As usual, there are a ton of artists showing work right now at Pittsburgh Center for the Arts. Starting tonight, the artists and artist teams represented in the ten exhibits will be showing up to discuss their work.
Tonight’s first set of talkers include Stephen Chalmers, whose grittily lyrical photos of people with no fixed abode — from “snowbirds” to off-the-gridders — make up his exhibit Transience. Chalmers teaches at Youngstown State University. Here's a sample of his work:
Future talks in the series are scheduled for March 14 (with artists Jonathan Chamberlain, David Montano and William McAllister) and March 30 (featuring eight artists with work at the PCA).
All the talks, including tonight’s are at 6 p.m. The PCA is located at 6300 Fifth Ave., in Shadyside. Admission is $3-5.
The board of Pittsburgh Irish & Classical Theatre Co. announced today that it has replaced artistic director Andrew Paul, who co-founded the company in 1997.
Paul and operations director Stephanie Riso led PICT from a start-up independent troupe to one of the city’s leading theater outfits. PICT was acclaimed for its renditions of classics from Shakespeare, Wilde, Beckett and Pinter to contemporary works by the likes of David Hare and Martin McDonagh.
Board president Gene O’Sullivan says the decision stemmed from Paul’s move, about two years ago, to Las Vegas, where he followed his wife after she landed a new job there.
For two seasons, Paul ran the company while living in Las Vegas, returning frequently, including to direct productions.
From a theater-goer’s perspective, the shows, in spaces at Pitt’s Stephen Foster Memorial, seemed to go off seamlessly; the boyish Paul himself remained a familiar presence, often introducing performances personally. He led annual theatrically themed trips for patrons to Ireland. And in a press release, O’Sullivan said, “We applaud Andrew Paul for the vision and leadership that have helped to establish PICT as a major part of the Pittsburgh theater scene.”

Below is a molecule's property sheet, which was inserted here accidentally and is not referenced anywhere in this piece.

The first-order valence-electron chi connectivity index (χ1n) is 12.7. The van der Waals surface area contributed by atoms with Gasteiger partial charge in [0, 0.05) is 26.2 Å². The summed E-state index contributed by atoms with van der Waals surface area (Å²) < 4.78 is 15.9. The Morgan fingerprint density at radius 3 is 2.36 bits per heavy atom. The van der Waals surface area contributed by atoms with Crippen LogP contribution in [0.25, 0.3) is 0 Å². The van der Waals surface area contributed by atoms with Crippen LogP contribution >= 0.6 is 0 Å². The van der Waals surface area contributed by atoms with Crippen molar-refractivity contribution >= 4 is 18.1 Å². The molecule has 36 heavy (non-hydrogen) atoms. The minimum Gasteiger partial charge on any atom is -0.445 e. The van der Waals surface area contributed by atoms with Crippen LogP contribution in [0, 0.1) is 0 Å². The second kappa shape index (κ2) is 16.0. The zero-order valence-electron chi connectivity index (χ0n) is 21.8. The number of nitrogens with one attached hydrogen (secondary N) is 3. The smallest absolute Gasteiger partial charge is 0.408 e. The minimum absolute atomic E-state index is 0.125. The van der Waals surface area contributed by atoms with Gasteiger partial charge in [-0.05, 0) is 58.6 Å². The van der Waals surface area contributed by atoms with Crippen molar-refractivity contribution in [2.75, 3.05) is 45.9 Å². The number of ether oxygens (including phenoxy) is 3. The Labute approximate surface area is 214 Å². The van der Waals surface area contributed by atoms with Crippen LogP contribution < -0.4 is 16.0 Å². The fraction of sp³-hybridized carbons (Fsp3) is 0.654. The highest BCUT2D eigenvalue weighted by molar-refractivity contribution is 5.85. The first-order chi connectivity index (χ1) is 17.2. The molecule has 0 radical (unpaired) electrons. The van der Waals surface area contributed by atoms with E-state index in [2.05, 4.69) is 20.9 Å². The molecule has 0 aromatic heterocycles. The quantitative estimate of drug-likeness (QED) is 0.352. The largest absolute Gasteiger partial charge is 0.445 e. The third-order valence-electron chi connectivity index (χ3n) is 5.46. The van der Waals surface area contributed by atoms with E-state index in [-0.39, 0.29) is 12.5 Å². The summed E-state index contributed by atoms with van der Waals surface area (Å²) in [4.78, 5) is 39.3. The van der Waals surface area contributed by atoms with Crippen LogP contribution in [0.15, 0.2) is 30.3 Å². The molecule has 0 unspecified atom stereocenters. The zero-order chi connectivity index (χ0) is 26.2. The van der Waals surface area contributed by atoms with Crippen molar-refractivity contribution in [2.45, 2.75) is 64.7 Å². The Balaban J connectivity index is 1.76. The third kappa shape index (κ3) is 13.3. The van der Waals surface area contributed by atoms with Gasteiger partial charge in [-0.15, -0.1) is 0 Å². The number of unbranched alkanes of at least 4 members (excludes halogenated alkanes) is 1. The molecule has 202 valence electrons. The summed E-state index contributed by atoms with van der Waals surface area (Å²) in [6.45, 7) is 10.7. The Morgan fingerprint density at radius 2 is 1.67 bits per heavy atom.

But, O’Sullivan said in a phone interview today, “The arts needs full-time support, year-round, in town.” Asked whether Paul’s absence affected the company’s fundraising or administration, O’Sullivan said the problem was “no one thing.” He did acknowledge that the company’s small staff — which has been down a development director for some months — felt the burden of Paul’s out-of-city residence.
“We really felt to move the company forward the way we want it to move forward” that they needed to let Paul go, said O’Sullivan.
PICT’s interim artistic directorship has been assumed by Alan Stanford, an acclaimed Irish actor and director who has worked with PICT regularly over the past few years. Stanford is a founder and past artistic director of Second Age Theatre Company, in Dublin, and an award-winning actor.
PICT’s 2013-14 season, crafted by Paul, will proceed as planned. It will open in April with the Pittsburgh premier of Our Class, a 2010 winner of Poland’s top literary prize. Paul was to direct that show; O’Sullivan said a replacement director will be named shortly.
Asked about a permanent replacement for Paul as artistic director, O’Sullivan said there is no timetable for filling the post, but added that Stanford would be in the running for the job.
Post Written By Steve Sucato
Bodiography Contemporary Ballet artistic director Maria Caruso’s dance works have always come from a caring place. But the latest in her string of health-care-related dance works, Whispers of Light, literally comes from the Caring Place.
The poignant work is set to an original score by Carnegie Mellon University professor of composition Nancy Galbraith that’s performed live by a 13-piece orchestra. It was inspired by stories of loss from children at Highmark’s Caring Place, a center for grieving children, adolescents and their families.